9. Completing a challenging task

Employees who finish a hard job are motivated and can take charge. Show them how grateful you are that they overcame a problem and did a great job.

“Congratulations on finishing a tough job. I know how hard it was, but you also had a great attitude and worked hard to get through it. Your friends are very happy for you, too.”

10. Taking charge

A responsible worker plans ahead. Instead of waiting for someone to tell them what to do, they take the lead and look for answers.

“Over the past two years, you have changed a lot. The rest of the team looks up to how you deal with problems. “Thank you for always going the extra mile.”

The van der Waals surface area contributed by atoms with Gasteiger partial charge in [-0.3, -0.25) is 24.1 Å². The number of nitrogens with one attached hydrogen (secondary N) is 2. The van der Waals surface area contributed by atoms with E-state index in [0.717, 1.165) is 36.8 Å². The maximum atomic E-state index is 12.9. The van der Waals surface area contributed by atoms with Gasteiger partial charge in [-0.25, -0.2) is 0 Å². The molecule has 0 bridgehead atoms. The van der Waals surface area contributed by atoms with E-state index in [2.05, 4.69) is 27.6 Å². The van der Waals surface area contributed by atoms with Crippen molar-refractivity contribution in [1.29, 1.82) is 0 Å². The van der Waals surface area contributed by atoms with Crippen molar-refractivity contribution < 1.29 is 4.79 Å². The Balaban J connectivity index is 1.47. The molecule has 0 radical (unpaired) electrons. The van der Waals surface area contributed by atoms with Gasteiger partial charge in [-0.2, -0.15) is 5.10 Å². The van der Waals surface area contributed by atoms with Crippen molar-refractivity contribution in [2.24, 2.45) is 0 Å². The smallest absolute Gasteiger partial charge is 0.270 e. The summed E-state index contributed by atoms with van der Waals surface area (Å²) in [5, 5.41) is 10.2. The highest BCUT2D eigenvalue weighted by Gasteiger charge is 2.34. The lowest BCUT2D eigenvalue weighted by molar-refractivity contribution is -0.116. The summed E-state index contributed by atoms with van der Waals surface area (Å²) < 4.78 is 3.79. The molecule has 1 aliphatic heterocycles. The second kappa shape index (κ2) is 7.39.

Employees want to be recognized for what they do by their managers, top leaders, and even their peers. By making feedback a part of the culture, you reinforce good behavior and make people feel valued. Over time, everyone will realize that feedback isn’t just welcome and needed. It’s necessary if the company wants to be more successful over time.

Post your job opportunities on Jobstore.com today to attract talented professionals to your organization!

Anisa is a writer who focuses on career and lifestyle topics in an effort to motivate both job searchers and employers towards greater fulfillment in their professional lives.

Reach me at anisa@jobstore.com.